Sara Romersberger is a movement specialist and tenured Associate Professor of Theatre who incorporates dance, stage combat and Lecoq international movement theatre training to create and direct movement, clowning and fight choreography for text-based and movement theatre and opera, nationally and internationally.
Romersberger has won numerous awards, grants and accolades, including a Leon Rabin Award for Special Recognition for Outstanding Choreography for her work on The Wrestling Season at Dallas Children’s Theatre in 2005 and a Meadows Foundation Grant to produce and choreograph two productions of La Discreta Enamorada with Spanish director Gustavo Tambascio in 2006.
Nationally, Romersberger was president of the Association for Theatre Movement Educators from 2006 to 2008, co-creator and teacher for M.O.V.E. (Movement Observation Vision Experimentation) in Phoenix, Ariz., and has taught weeklong workshops at Boston University, the University of South Carolina, National Theatre of the Deaf and at the Oregon Shakespeare Festival, among other locations.
International production credits include choreography and assistant direction for the opera Hangman, Hangman!/The Town of Greed, which had its world premiere at Teatro de la Zarzuela, Madrid, Spain in September 2007 and was subsequently performed in Barcelona with a new cast at Gran Teatre del Liceu, Barcelona, Spain, November 2007.
Prior to coming to SMU in 1998, Romersberger held full-time faculty positions at Illinois Wesleyan University (tenured 1988), West Virginia University and Elon College, N.C.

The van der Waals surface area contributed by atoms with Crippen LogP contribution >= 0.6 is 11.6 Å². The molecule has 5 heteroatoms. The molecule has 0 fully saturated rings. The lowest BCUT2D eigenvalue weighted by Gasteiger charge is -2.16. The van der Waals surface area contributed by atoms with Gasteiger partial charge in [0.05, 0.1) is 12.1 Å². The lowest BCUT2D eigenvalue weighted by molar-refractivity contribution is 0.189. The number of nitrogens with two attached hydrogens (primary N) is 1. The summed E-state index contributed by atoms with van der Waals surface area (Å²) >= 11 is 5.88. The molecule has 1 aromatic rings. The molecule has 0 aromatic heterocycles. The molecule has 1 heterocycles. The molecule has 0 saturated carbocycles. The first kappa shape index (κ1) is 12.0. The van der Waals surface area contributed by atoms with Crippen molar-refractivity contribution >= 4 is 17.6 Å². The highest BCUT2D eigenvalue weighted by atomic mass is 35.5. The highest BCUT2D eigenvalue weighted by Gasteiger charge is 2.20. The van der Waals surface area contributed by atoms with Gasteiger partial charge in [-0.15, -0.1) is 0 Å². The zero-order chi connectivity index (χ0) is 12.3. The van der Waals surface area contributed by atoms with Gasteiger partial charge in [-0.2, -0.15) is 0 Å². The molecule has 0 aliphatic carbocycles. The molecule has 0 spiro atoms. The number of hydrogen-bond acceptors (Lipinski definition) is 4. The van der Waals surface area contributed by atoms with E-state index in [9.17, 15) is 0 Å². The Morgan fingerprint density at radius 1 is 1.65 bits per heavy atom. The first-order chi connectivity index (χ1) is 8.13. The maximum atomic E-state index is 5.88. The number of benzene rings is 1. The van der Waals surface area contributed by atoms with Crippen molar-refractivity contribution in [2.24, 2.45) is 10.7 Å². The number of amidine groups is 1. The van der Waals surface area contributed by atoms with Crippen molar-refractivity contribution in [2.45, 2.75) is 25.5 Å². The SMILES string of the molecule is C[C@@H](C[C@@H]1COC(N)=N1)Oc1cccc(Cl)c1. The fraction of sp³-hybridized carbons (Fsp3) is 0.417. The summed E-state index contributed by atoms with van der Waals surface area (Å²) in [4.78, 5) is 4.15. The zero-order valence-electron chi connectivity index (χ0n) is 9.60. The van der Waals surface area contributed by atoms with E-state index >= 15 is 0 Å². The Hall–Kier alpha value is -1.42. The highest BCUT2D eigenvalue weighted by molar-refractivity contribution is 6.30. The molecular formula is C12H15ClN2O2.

With strong roots in modern dance and jazz, Romersberger has choreographed over 55 university and professional musical theatre productions. She has directed and performed her own brand of movement theatre in off-Broadway productions in New York at The Mint Theatre (Jackson Pollock: In The Painting) and Primary Stages (Hanna: A Run-On Odyssey) and has danced with New York-based companies Julie Maloney Dance Company and Wendy Osserman Dance.
Her extensive knowledge and production experience in the clowns of Shakespeare, the Commedia Dell’Arte and physical theatre have garnered her invitations to teach abroad in Amsterdam, Netherlands; Athens, Greece; and Pretoria, South Africa.
She presently is writing a book, Wise Enough to Play the Fool: Playing the Clowns of Shakespeare.
At SMU, directed: Trouble in Tahiti; Peer Gynt; The Children’s Hour; Twelfth Night; Anything Goes; and The Three Cuckolds. Designed movement and dance and/or fight choreography for dozens of Meadows Theatre and Opera productions.
Professionally in Dallas: directed A Midsummer Night’s Dream at the Shakespeare Festival of Dallas and created or coached movement, dance and/or fight choreography for 15 productions at Shakespeare Festival of Dallas as well as multiple additional movement credits at The Dallas Theater Center; the Undermain Theatre; Theatre Three; WaterTower Theatre; Contemporary Theatre of Dallas and more.
B.F.A. and M.F.A. professional actor training: Lecoq-based movement classes including placement, acrobatics, neutral and character mask, masks of the Commedia Dell' Arte, European clown as well as historical movement styles and dances (Renaissance and Restoration), dance of the 20th century and stage combat.
Masters of Liberal Studies program: “On Being Funny: Physical Comedy and Beyond.”